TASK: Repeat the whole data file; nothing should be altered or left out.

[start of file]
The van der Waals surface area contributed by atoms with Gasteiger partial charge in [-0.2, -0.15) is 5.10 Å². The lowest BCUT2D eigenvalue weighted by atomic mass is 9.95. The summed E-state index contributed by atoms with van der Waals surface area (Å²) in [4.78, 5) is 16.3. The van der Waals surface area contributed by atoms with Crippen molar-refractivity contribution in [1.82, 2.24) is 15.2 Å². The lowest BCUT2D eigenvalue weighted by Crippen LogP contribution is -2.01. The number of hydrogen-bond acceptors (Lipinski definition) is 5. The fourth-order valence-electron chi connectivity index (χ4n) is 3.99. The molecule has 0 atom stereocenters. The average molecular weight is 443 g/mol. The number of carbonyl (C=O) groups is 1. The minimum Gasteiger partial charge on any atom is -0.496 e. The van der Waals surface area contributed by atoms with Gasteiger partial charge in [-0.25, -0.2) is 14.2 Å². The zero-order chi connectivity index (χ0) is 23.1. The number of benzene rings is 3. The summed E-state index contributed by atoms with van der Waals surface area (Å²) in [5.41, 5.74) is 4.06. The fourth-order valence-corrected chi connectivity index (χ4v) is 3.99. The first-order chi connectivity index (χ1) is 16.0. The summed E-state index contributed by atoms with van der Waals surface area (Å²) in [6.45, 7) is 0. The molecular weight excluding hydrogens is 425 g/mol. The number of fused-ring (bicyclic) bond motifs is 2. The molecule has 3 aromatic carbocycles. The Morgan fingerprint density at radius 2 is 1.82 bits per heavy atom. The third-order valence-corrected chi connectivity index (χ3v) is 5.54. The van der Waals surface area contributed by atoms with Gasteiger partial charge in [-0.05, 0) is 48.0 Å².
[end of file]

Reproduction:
The van der Waals surface area contributed by atoms with Gasteiger partial charge in [-0.2, -0.15) is 5.10 Å². The lowest BCUT2D eigenvalue weighted by atomic mass is 9.95. The summed E-state index contributed by atoms with van der Waals surface area (Å²) in [4.78, 5) is 16.3. The van der Waals surface area contributed by atoms with Crippen molar-refractivity contribution in [1.82, 2.24) is 15.2 Å². The lowest BCUT2D eigenvalue weighted by Crippen LogP contribution is -2.01. The number of hydrogen-bond acceptors (Lipinski definition) is 5. The fourth-order valence-electron chi connectivity index (χ4n) is 3.99. The molecule has 0 atom stereocenters. The average molecular weight is 443 g/mol. The number of carbonyl (C=O) groups is 1. The minimum Gasteiger partial charge on any atom is -0.496 e. The van der Waals surface area contributed by atoms with Gasteiger partial charge in [-0.25, -0.2) is 14.2 Å². The zero-order chi connectivity index (χ0) is 23.1. The number of benzene rings is 3. The summed E-state index contributed by atoms with van der Waals surface area (Å²) in [5.41, 5.74) is 4.06. The fourth-order valence-corrected chi connectivity index (χ4v) is 3.99. The first-order chi connectivity index (χ1) is 16.0. The summed E-state index contributed by atoms with van der Waals surface area (Å²) in [6.45, 7) is 0. The molecular weight excluding hydrogens is 425 g/mol. The number of fused-ring (bicyclic) bond motifs is 2. The molecule has 3 aromatic carbocycles. The Morgan fingerprint density at radius 2 is 1.82 bits per heavy atom. The third-order valence-corrected chi connectivity index (χ3v) is 5.54. The van der Waals surface area contributed by atoms with Gasteiger partial charge in [-0.05, 0) is 48.0 Å².